The return of “Oedipe” to the Paris stage has been a long time coming. Enescu’s only opera, it had its premiere at the company’s smaller, ornate Palais Garnier in 1936 but has never been revived there, even as other opera houses took a belated interest in it. The North American premiere took place at the University of Illinois in 2005, while Achim Freyer directed an acclaimed staging at the Salzburg Festival two years ago, conducted by Ingo Metzmacher, who will return to the score in Paris.

Neef believes the course of history, rather than quality, explains the long lack of appetite for “Oedipe,” which earned positive reviews upon its premiere. The New York Times reported in 1936 that French composer and critic Reynaldo Hahn had described it as “imposing, lofty, minutely elaborated” and “always compelling admiration.”

“After 1945, I think the music had fallen out of fashion,” Neef said of Enescu’s lush score. “For a lot of composers writing after the Holocaust, it couldn’t be tonal music anymore, for a long time.”

When Neef first approached him, Mouawad was less concerned with the score than with the libretto. The legend of Oedipus was familiar to him: In his 30-year career, Mouawad has staged Sophocles’ “Oedipus the King” three times. In 2016, he also wrote a play, “The Tears of Oedipus,” that tied the character’s plight to modern Greek politics.

The librettist of “Oedipe,” Edmond Fleg, closely based the third and fourth acts on “Oedipus the King” and another play by Sophocles, “Oedipus at Colonus.” (The first and second acts flesh out the plays’ background.) “It’s slightly summarized, but the dialogue is essentially the same,” Mouawad said. “I thought I would have space to tell this story.”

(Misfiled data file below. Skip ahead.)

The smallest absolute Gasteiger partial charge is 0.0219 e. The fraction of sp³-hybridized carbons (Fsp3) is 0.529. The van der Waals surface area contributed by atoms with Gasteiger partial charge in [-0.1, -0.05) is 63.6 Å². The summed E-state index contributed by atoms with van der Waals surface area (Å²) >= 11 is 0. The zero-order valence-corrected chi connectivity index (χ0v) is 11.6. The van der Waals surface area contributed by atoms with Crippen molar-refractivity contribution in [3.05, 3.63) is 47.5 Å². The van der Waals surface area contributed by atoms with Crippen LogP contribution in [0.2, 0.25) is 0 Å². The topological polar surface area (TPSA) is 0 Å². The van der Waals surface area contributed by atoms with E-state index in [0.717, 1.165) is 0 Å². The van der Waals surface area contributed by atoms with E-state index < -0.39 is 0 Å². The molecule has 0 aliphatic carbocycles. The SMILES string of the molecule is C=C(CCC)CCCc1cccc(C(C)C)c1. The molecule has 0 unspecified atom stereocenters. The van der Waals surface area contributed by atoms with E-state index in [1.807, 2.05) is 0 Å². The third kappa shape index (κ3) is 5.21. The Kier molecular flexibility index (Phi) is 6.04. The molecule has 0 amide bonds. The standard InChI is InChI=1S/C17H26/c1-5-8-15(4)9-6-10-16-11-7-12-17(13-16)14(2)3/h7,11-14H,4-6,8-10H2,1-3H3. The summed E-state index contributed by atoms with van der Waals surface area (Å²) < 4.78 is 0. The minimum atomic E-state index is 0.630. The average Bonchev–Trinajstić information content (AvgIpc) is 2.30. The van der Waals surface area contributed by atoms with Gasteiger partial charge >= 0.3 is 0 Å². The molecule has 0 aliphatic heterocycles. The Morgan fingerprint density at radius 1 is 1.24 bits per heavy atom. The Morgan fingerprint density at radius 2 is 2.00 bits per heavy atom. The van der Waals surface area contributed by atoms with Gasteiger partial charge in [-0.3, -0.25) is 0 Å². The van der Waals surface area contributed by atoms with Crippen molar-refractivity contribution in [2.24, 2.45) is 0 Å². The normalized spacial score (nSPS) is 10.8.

Storytelling has long driven Mouawad, who was born in Lebanon in 1968. When he was 10, his family fled the civil war, moving first to France, then to French-speaking Quebec.

“When I tried to understand the Lebanese civil war, I was either told that there was nothing to understand or that it was the fault of others,” Mouawad said. “There was a gaping lack of stories in my life.”

After training as an actor at the National Theater School in Montreal, Mouawad rose to prominence with an epic tetralogy, “The Blood of Promises,” that has been produced all over the world. Composed of “Littoral” (1999), “Scorched” (2003), “Forests” (2006) and “Skies” (2009), it delved into intergenerational trauma, war and displacement.